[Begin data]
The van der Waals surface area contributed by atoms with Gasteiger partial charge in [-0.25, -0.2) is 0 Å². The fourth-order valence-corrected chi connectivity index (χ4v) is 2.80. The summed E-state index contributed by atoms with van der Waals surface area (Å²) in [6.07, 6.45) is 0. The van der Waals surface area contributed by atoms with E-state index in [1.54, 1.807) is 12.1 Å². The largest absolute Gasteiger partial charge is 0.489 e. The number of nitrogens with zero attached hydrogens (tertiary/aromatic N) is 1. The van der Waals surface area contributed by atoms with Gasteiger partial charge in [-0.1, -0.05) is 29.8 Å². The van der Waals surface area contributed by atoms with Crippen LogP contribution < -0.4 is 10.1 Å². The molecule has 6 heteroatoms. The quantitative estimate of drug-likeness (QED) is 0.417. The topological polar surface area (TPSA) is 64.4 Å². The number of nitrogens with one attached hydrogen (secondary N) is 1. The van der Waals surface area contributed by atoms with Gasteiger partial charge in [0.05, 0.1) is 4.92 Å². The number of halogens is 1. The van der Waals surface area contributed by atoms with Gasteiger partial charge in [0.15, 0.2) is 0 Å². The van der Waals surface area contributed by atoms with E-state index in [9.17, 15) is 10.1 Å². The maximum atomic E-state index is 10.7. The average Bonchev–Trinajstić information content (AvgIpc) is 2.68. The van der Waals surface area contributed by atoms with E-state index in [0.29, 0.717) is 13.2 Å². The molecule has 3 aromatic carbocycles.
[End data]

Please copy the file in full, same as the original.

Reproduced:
The van der Waals surface area contributed by atoms with Gasteiger partial charge in [-0.25, -0.2) is 0 Å². The fourth-order valence-corrected chi connectivity index (χ4v) is 2.80. The summed E-state index contributed by atoms with van der Waals surface area (Å²) in [6.07, 6.45) is 0. The van der Waals surface area contributed by atoms with E-state index in [1.54, 1.807) is 12.1 Å². The largest absolute Gasteiger partial charge is 0.489 e. The number of nitrogens with zero attached hydrogens (tertiary/aromatic N) is 1. The van der Waals surface area contributed by atoms with Gasteiger partial charge in [-0.1, -0.05) is 29.8 Å². The van der Waals surface area contributed by atoms with Crippen LogP contribution < -0.4 is 10.1 Å². The molecule has 6 heteroatoms. The quantitative estimate of drug-likeness (QED) is 0.417. The topological polar surface area (TPSA) is 64.4 Å². The number of nitrogens with one attached hydrogen (secondary N) is 1. The van der Waals surface area contributed by atoms with Gasteiger partial charge in [0.05, 0.1) is 4.92 Å². The number of halogens is 1. The van der Waals surface area contributed by atoms with Gasteiger partial charge in [0.15, 0.2) is 0 Å². The van der Waals surface area contributed by atoms with E-state index in [9.17, 15) is 10.1 Å². The maximum atomic E-state index is 10.7. The average Bonchev–Trinajstić information content (AvgIpc) is 2.68. The van der Waals surface area contributed by atoms with E-state index in [0.29, 0.717) is 13.2 Å². The molecule has 3 aromatic carbocycles.